Response to 'A Pacific Reader: Literature, Culture and Text'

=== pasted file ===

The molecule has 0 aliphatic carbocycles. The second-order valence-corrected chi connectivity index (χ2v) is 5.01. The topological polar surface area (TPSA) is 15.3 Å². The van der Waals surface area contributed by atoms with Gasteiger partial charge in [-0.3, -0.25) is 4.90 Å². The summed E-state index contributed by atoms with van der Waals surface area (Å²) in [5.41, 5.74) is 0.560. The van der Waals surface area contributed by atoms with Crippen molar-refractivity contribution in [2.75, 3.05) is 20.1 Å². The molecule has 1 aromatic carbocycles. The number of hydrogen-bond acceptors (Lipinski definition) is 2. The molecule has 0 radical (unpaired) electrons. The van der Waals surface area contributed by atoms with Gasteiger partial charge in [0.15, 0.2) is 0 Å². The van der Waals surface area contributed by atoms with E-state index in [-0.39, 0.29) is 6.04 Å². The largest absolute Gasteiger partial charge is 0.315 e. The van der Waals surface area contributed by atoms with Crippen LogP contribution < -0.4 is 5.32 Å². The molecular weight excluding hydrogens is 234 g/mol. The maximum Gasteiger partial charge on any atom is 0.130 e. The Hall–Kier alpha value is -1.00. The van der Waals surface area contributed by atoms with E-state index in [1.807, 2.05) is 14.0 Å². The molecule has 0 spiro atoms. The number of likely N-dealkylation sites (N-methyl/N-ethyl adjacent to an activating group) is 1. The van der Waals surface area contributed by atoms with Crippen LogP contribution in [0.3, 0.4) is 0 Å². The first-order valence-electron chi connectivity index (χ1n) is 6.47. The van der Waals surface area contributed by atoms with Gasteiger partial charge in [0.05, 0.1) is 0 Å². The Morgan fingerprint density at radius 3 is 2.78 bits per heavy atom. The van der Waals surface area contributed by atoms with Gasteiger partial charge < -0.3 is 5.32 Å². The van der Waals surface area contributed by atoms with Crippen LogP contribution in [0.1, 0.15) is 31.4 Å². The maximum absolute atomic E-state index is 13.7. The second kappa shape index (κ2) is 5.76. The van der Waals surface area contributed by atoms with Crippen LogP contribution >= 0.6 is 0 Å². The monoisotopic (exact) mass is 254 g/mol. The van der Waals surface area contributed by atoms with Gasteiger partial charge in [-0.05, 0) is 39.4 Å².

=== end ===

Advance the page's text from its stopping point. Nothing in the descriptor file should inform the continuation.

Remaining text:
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The project of reclaiming an identity following colonization is made all the more difficult due to the fact that an integral part of colonization is the (frequently intentional) demolition of indigenous culture, history, and identity, to the point that some indigenous people find it impossible to re-establish or re-frame their identity in terms other than those of the colonizer. This is particularly true in places like the Pacific, where the effects of colonization continue to reverberate, whether subtly, through lingering economic and political inequalities, or more obviously, through the constant influx of wealthy, white tourists. Indigenous authors in the Pacific have attempted to overcome these lingering effects of colonization and reclaim their cultural through various means, and not all attempts are successful. By examining some of these texts in conjunction, it will be possible to see how some of the most effective attempts at reclaiming or reframing an indigenous cultural identity comes not from an ultimately fruitless attempt to reclaim a lost past, but rather from acknowledging the influence of colonization without buying into the ideological underpinnings of that colonization. To begin it will be helpful to examine some theoretical texts dealing with the effects of colonization in the Pacific, in order to provide some critical explanation for the themes evident in the fiction and poetry of the region. Jan Vansina offers the ideal entry point to the question of

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